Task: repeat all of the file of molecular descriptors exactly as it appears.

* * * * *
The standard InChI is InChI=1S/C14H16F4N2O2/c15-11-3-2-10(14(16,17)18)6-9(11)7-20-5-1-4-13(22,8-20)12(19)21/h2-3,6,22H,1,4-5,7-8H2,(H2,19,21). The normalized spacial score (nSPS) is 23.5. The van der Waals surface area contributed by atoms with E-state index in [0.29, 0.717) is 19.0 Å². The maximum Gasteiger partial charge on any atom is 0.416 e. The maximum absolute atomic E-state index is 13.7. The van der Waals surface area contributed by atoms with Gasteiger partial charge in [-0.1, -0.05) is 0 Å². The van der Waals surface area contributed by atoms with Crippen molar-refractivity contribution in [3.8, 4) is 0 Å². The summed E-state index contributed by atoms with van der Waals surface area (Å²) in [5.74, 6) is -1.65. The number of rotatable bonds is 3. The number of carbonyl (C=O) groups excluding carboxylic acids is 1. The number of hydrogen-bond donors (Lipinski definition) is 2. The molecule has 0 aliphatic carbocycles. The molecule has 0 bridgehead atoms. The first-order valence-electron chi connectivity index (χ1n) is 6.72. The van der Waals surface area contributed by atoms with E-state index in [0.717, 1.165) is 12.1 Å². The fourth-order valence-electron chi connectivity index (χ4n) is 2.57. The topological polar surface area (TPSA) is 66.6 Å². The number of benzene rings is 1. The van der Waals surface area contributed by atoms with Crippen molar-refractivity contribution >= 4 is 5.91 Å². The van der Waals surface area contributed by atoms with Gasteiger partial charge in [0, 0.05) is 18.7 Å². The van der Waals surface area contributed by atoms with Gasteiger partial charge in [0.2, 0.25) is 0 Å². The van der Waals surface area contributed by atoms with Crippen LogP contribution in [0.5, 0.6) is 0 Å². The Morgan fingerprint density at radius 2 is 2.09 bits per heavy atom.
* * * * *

The standard InChI is InChI=1S/C14H16F4N2O2/c15-11-3-2-10(14(16,17)18)6-9(11)7-20-5-1-4-13(22,8-20)12(19)21/h2-3,6,22H,1,4-5,7-8H2,(H2,19,21). The normalized spacial score (nSPS) is 23.5. The van der Waals surface area contributed by atoms with E-state index in [0.29, 0.717) is 19.0 Å². The maximum Gasteiger partial charge on any atom is 0.416 e. The maximum absolute atomic E-state index is 13.7. The van der Waals surface area contributed by atoms with Gasteiger partial charge in [-0.1, -0.05) is 0 Å². The van der Waals surface area contributed by atoms with Crippen molar-refractivity contribution in [3.8, 4) is 0 Å². The summed E-state index contributed by atoms with van der Waals surface area (Å²) in [5.74, 6) is -1.65. The number of rotatable bonds is 3. The number of carbonyl (C=O) groups excluding carboxylic acids is 1. The number of hydrogen-bond donors (Lipinski definition) is 2. The molecule has 0 aliphatic carbocycles. The molecule has 0 bridgehead atoms. The first-order valence-electron chi connectivity index (χ1n) is 6.72. The van der Waals surface area contributed by atoms with E-state index in [0.717, 1.165) is 12.1 Å². The fourth-order valence-electron chi connectivity index (χ4n) is 2.57. The topological polar surface area (TPSA) is 66.6 Å². The number of benzene rings is 1. The van der Waals surface area contributed by atoms with Crippen molar-refractivity contribution >= 4 is 5.91 Å². The van der Waals surface area contributed by atoms with Gasteiger partial charge in [0, 0.05) is 18.7 Å². The van der Waals surface area contributed by atoms with Gasteiger partial charge in [0.2, 0.25) is 0 Å². The van der Waals surface area contributed by atoms with Crippen LogP contribution in [0.5, 0.6) is 0 Å². The Morgan fingerprint density at radius 2 is 2.09 bits per heavy atom.